Accredited Chaplain Fast Training | 2023 Program For Ordained Ministers Launched

The recently launched program is also open to college students who want to get a head start in their career as a chaplain. Ordained ministers and college students qualify for different training levels, however, and will require different assessments before placement.

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The National School Chaplain Association’s (NSCA) new training program helps individuals who want to become school chaplains get their accreditation quickly. The program gives them access to a vast network of schools and a national organization of accredited chaplains where they can share knowledge and advice on improving their work. For college students, their training can count for up to one year of college credit as the program is accredited by Oklahoma Christian University.

According to the NSCA, schools worldwide do not see the need for a chaplain or guidance counselor because they prefer to focus on academics and veer away from religion. The association’s goal is to bring prayer and God back into schools and to teach children and teenagers valuable lessons from the Bible. They believe that by giving students a strong religious foundation, they can help them make moral and ethical decisions even after they graduate.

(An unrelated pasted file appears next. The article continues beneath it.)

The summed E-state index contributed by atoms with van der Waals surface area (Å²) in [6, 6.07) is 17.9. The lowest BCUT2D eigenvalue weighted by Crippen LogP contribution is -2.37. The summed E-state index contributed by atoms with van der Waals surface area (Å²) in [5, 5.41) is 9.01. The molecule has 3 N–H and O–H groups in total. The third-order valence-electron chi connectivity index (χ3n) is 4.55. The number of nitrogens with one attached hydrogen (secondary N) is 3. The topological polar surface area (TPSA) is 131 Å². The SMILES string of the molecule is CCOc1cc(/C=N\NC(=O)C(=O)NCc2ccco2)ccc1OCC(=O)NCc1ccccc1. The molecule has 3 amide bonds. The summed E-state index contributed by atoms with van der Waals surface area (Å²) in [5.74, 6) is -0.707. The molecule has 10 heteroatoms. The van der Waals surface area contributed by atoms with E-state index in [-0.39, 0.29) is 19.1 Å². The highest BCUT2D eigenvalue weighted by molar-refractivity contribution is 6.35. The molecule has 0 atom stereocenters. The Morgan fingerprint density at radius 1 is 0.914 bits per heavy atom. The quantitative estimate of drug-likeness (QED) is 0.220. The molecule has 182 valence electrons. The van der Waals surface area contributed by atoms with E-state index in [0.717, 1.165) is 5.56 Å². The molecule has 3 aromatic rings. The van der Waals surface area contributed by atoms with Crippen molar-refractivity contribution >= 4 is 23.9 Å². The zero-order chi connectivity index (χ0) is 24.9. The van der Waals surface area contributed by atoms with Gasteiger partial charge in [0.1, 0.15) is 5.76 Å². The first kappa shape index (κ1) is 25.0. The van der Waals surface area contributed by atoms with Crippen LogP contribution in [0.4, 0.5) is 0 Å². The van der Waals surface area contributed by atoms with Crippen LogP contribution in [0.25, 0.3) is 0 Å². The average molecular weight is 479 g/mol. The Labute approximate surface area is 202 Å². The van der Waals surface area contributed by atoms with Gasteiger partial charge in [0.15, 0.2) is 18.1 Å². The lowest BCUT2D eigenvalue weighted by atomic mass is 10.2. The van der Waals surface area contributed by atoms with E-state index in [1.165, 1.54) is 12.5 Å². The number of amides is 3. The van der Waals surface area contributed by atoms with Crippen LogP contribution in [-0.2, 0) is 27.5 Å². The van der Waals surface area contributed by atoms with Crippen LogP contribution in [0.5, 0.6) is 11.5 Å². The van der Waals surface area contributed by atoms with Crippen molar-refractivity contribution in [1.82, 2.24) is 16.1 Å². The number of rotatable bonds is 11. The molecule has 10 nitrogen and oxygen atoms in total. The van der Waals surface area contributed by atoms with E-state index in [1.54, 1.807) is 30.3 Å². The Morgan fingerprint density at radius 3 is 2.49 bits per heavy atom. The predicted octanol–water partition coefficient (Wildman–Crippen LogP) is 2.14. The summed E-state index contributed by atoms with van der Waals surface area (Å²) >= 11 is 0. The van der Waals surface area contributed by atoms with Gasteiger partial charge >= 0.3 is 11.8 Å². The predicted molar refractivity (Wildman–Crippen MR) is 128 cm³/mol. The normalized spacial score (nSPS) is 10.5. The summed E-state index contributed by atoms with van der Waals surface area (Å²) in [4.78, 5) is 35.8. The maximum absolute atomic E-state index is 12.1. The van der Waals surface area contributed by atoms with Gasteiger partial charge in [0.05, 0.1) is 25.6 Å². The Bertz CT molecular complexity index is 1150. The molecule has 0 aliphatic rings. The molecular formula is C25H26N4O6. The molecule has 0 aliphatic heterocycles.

Chaplains offer students a safe space to air out their pain and struggles, whether personal or academic. As a result, they come to school with more eagerness to learn. Schools with NSCA chaplains have higher graduation rates, improved district ranking, fewer disciplinary incidences, and lower teenage pregnancy and addiction rates. Learn more at

By training with the NSCA, prospective chaplains can look forward to having a significant impact on the lives of children, teenagers, and the community in general. Ordained ministers qualify for Level One training, which is the fastest option designed for those who already have leadership or preaching experience. At this level, ministers only need to pass a background check before they are ready for placement.

For college students with experience teaching or working in youth groups, Level Two training is recommended. It is a 48-hour course equivalent to one college credit or three CEU credits. Level Three is a one-year course for those without any prior experience and is equivalent to one-year college credit that counts toward the trainee’s degree.

More information is available at

national School Chaplain Association
[email protected]
PO Box 720746

United States

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